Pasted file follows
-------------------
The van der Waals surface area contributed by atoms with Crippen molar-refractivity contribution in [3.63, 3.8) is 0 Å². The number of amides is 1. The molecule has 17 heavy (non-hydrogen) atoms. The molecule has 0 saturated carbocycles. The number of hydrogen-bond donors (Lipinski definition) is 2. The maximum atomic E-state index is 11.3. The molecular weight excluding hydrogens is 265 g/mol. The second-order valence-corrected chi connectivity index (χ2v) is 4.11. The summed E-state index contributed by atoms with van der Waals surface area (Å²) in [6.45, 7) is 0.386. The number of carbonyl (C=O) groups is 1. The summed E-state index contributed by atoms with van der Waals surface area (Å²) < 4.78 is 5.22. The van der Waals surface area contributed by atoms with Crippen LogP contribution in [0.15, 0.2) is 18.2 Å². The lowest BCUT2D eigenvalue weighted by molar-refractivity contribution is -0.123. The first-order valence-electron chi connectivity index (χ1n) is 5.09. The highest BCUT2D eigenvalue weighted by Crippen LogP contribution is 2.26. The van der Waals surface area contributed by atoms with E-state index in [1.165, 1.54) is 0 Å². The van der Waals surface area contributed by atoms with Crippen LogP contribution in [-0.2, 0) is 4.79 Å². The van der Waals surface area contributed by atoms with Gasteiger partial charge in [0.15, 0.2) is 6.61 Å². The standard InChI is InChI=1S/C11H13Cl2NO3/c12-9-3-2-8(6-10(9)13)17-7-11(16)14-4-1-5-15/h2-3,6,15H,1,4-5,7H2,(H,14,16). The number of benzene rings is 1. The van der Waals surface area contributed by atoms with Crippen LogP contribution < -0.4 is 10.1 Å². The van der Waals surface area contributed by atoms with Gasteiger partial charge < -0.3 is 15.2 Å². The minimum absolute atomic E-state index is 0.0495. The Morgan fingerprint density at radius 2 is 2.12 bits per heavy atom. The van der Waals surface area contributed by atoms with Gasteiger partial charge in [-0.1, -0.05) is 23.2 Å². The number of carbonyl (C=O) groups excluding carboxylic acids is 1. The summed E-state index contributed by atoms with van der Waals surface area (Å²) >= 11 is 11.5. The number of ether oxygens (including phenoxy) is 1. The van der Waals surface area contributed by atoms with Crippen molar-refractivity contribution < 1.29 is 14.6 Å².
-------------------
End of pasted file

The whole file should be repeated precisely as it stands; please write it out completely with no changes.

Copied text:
The van der Waals surface area contributed by atoms with Crippen molar-refractivity contribution in [3.63, 3.8) is 0 Å². The number of amides is 1. The molecule has 17 heavy (non-hydrogen) atoms. The molecule has 0 saturated carbocycles. The number of hydrogen-bond donors (Lipinski definition) is 2. The maximum atomic E-state index is 11.3. The molecular weight excluding hydrogens is 265 g/mol. The second-order valence-corrected chi connectivity index (χ2v) is 4.11. The summed E-state index contributed by atoms with van der Waals surface area (Å²) in [6.45, 7) is 0.386. The number of carbonyl (C=O) groups is 1. The summed E-state index contributed by atoms with van der Waals surface area (Å²) < 4.78 is 5.22. The van der Waals surface area contributed by atoms with Crippen LogP contribution in [0.15, 0.2) is 18.2 Å². The lowest BCUT2D eigenvalue weighted by molar-refractivity contribution is -0.123. The first-order valence-electron chi connectivity index (χ1n) is 5.09. The highest BCUT2D eigenvalue weighted by Crippen LogP contribution is 2.26. The van der Waals surface area contributed by atoms with E-state index in [1.165, 1.54) is 0 Å². The van der Waals surface area contributed by atoms with Crippen LogP contribution in [-0.2, 0) is 4.79 Å². The van der Waals surface area contributed by atoms with Gasteiger partial charge in [0.15, 0.2) is 6.61 Å². The standard InChI is InChI=1S/C11H13Cl2NO3/c12-9-3-2-8(6-10(9)13)17-7-11(16)14-4-1-5-15/h2-3,6,15H,1,4-5,7H2,(H,14,16). The number of benzene rings is 1. The van der Waals surface area contributed by atoms with Crippen LogP contribution < -0.4 is 10.1 Å². The van der Waals surface area contributed by atoms with Gasteiger partial charge < -0.3 is 15.2 Å². The minimum absolute atomic E-state index is 0.0495. The Morgan fingerprint density at radius 2 is 2.12 bits per heavy atom. The van der Waals surface area contributed by atoms with Gasteiger partial charge in [-0.1, -0.05) is 23.2 Å². The number of carbonyl (C=O) groups excluding carboxylic acids is 1. The summed E-state index contributed by atoms with van der Waals surface area (Å²) >= 11 is 11.5. The number of ether oxygens (including phenoxy) is 1. The van der Waals surface area contributed by atoms with Crippen molar-refractivity contribution < 1.29 is 14.6 Å².